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Monday, December 11, 2023

Robotic tech enables control by human thought

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Scientists from the University of Technology Sydney (UTS) have developed a revolutionary new biosensor technology that allows people to control devices using only their thoughts. The technology uses a brain-computer interface that can detect and interpret signals from the user’s brain, and translate them into commands that can be sent to machines, robots, and other devices.

The technology, developed by Distinguished Professor Chin-Teng Lin and Professor Francesca Iacopi, in collaboration with the Australian Army and Defence Innovation Hub, has significant potential in a range of fields including advanced manufacturing, aerospace, and healthcare.

“By using cutting edge graphene material, combined with silicon, we were able to overcome issues of corrosion, durability and skin contact resistance, to develop the wearable dry sensors,” said Professor Iacopi.

The technology was recently demonstrated by the Australian Army, where soldiers operated a Ghost Robotics quadruped robot using the brain-machine interface. The device allowed hands-free command of the robotic dog with up to 94% accuracy.

“Our technology can issue at least nine commands in two seconds. This means we have nine different kinds of commands and the operator can select one from those nine within that time period,” Professor Lin said.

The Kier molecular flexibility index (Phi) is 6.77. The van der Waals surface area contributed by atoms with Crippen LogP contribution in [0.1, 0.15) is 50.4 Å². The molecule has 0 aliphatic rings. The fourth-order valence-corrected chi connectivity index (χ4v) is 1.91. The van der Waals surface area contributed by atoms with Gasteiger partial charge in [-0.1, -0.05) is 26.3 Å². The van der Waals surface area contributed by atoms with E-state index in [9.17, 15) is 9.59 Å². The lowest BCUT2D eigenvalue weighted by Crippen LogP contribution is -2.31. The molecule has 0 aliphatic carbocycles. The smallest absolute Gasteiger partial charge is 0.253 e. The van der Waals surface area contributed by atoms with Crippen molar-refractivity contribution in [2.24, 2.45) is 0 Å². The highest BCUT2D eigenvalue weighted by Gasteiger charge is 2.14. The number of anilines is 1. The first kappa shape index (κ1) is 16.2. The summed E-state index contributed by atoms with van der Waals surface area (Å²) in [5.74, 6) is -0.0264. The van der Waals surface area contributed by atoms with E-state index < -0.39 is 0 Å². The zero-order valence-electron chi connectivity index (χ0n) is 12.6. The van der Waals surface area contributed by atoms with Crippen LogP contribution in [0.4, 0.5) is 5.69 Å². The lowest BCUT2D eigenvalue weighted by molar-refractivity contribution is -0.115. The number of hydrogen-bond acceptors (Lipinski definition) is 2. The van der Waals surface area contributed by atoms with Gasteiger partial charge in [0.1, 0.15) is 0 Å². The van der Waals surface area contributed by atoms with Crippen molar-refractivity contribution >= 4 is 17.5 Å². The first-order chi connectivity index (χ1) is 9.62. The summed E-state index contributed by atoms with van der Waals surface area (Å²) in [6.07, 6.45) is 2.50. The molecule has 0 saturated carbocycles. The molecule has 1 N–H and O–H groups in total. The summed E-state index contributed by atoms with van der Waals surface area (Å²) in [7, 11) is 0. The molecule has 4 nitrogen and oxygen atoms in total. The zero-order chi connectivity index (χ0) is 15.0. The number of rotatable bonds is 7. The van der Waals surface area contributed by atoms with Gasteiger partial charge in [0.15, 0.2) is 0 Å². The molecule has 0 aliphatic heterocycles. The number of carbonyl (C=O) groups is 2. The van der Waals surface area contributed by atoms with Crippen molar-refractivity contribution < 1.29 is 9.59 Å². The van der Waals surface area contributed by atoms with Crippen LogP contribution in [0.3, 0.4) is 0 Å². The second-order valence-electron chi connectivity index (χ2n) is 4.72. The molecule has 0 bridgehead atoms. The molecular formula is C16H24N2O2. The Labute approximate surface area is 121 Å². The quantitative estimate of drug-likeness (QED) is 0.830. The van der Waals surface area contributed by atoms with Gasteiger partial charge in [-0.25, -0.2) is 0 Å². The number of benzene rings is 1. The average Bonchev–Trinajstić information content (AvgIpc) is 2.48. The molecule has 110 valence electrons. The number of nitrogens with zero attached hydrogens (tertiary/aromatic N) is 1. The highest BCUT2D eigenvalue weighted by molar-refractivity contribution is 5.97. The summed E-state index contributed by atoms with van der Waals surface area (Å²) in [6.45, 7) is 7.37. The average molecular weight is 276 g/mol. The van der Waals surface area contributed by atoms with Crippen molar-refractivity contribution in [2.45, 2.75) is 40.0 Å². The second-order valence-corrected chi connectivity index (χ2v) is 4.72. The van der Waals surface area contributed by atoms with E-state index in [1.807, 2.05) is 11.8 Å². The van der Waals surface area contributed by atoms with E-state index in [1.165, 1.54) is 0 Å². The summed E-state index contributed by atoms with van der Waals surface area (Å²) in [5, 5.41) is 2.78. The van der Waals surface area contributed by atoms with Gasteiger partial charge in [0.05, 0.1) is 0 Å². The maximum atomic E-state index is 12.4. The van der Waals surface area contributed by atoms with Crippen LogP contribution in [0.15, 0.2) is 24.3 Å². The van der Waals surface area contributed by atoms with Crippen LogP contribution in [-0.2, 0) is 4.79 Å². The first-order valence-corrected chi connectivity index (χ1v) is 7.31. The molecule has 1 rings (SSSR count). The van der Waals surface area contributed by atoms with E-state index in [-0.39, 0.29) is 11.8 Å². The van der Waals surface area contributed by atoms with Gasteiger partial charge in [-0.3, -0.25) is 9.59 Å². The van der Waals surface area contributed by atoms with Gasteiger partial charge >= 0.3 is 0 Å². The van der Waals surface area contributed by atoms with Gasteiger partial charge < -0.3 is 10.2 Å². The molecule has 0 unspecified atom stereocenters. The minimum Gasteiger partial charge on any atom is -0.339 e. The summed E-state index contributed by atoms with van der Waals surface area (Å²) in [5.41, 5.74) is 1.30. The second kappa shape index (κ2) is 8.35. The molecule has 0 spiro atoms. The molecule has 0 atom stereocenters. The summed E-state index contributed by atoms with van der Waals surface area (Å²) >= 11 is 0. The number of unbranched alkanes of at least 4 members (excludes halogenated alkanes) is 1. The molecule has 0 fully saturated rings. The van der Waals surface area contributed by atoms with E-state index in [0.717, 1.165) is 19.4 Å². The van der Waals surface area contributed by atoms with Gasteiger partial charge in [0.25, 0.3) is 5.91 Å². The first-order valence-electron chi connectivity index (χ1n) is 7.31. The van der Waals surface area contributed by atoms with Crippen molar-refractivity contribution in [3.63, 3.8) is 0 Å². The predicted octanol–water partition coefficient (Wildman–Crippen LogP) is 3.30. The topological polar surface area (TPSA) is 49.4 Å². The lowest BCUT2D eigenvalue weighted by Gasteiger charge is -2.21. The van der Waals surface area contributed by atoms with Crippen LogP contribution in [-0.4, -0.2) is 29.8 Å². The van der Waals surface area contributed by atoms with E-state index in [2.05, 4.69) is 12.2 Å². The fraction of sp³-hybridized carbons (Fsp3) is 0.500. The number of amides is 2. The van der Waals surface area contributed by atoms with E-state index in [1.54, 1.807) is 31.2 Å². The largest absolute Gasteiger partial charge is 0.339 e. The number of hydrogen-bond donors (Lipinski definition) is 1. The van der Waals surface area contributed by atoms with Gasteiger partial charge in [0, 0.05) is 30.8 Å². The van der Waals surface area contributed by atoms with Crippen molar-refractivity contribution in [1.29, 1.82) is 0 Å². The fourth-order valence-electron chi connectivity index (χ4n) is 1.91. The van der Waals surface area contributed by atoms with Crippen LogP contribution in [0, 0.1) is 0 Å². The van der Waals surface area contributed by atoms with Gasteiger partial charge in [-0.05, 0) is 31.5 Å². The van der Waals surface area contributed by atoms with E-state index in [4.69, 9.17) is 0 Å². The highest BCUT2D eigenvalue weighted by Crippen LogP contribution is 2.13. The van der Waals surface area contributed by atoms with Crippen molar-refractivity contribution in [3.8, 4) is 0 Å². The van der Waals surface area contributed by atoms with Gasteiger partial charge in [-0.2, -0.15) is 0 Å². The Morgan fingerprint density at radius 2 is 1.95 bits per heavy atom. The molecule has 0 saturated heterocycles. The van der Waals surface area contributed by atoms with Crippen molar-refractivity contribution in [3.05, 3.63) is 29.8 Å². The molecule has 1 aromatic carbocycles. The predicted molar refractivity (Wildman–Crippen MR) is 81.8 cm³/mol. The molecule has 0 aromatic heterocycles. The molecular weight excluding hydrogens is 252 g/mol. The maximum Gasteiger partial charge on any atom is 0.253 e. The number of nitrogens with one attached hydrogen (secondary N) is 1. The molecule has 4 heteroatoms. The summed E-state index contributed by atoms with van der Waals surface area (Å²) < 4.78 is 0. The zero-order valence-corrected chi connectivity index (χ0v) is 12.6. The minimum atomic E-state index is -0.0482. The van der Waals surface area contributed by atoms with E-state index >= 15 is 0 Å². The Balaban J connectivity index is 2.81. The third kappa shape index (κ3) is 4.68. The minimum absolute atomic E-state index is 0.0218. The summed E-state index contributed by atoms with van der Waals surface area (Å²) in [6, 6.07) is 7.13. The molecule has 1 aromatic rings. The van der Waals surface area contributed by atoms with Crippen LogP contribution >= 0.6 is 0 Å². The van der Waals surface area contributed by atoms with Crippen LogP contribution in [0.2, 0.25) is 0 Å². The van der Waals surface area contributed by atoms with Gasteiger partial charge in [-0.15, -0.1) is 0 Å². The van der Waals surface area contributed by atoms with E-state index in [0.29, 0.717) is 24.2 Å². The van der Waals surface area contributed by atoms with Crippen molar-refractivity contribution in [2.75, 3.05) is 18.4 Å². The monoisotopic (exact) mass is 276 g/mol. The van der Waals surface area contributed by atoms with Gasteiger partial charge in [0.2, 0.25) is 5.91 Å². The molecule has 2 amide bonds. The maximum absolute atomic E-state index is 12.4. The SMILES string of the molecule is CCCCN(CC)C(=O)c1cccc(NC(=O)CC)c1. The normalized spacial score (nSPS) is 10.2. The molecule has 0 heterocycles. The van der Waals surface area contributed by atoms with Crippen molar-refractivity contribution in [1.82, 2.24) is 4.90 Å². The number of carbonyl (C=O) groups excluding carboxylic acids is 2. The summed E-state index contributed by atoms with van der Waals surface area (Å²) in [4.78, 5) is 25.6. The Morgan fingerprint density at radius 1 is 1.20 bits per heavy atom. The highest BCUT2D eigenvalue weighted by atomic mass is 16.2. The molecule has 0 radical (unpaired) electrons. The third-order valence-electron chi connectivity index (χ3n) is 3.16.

The researchers believe the technology will be of interest to the scientific community, industry and government, and hope to continue making advances in brain-computer interface systems.

“This is a major breakthrough that could revolutionize the way we interact with machines and devices,” said Professor Iacopi. “It has the potential to transform the lives of people with disabilities, allowing them to control prosthetics and wheelchairs with their thoughts. It could also have a significant impact on industries such as manufacturing, where it could enable workers to operate machinery more efficiently and safely.”

The technology uses hexagon patterned sensors that are positioned over the back of the scalp, to detect brainwaves from the visual cortex. The sensors are resilient to harsh conditions so they can be used in extreme operating environments.

“The hands-free, voice-free technology works outside laboratory settings, anytime, anywhere. It makes interfaces such as consoles, keyboards, touchscreens and hand-gesture recognition redundant,” said Professor Iacopi.

The researchers hope that their work will lead to further advances in brain-computer interface systems, and that the technology will become more widely available in the coming years.

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